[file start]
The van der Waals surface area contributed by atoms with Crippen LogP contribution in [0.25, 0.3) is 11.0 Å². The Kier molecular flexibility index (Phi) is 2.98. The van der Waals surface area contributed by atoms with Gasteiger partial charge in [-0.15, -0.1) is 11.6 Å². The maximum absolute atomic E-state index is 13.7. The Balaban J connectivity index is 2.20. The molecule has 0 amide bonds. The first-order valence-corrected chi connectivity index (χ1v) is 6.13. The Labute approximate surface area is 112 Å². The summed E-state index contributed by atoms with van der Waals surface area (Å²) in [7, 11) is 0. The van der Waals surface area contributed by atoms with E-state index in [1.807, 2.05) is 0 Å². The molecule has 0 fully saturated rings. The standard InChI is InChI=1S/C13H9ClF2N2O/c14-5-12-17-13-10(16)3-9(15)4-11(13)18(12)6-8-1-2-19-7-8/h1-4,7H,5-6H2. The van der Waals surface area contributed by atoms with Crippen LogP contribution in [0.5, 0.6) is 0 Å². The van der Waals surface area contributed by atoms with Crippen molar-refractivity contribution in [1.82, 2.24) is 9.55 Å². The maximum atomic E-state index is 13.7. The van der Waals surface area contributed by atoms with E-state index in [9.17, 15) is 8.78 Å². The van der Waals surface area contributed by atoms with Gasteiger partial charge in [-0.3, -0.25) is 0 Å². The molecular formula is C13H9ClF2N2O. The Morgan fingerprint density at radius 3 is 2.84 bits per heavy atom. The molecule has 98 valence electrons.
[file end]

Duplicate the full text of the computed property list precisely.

The van der Waals surface area contributed by atoms with Crippen LogP contribution in [0.25, 0.3) is 11.0 Å². The Kier molecular flexibility index (Phi) is 2.98. The van der Waals surface area contributed by atoms with Gasteiger partial charge in [-0.15, -0.1) is 11.6 Å². The maximum absolute atomic E-state index is 13.7. The Balaban J connectivity index is 2.20. The molecule has 0 amide bonds. The first-order valence-corrected chi connectivity index (χ1v) is 6.13. The Labute approximate surface area is 112 Å². The summed E-state index contributed by atoms with van der Waals surface area (Å²) in [7, 11) is 0. The van der Waals surface area contributed by atoms with E-state index in [1.807, 2.05) is 0 Å². The molecule has 0 fully saturated rings. The standard InChI is InChI=1S/C13H9ClF2N2O/c14-5-12-17-13-10(16)3-9(15)4-11(13)18(12)6-8-1-2-19-7-8/h1-4,7H,5-6H2. The van der Waals surface area contributed by atoms with Crippen LogP contribution in [0.5, 0.6) is 0 Å². The van der Waals surface area contributed by atoms with Crippen molar-refractivity contribution in [1.82, 2.24) is 9.55 Å². The maximum atomic E-state index is 13.7. The van der Waals surface area contributed by atoms with E-state index in [9.17, 15) is 8.78 Å². The van der Waals surface area contributed by atoms with Gasteiger partial charge in [-0.3, -0.25) is 0 Å². The molecular formula is C13H9ClF2N2O. The Morgan fingerprint density at radius 3 is 2.84 bits per heavy atom. The molecule has 98 valence electrons.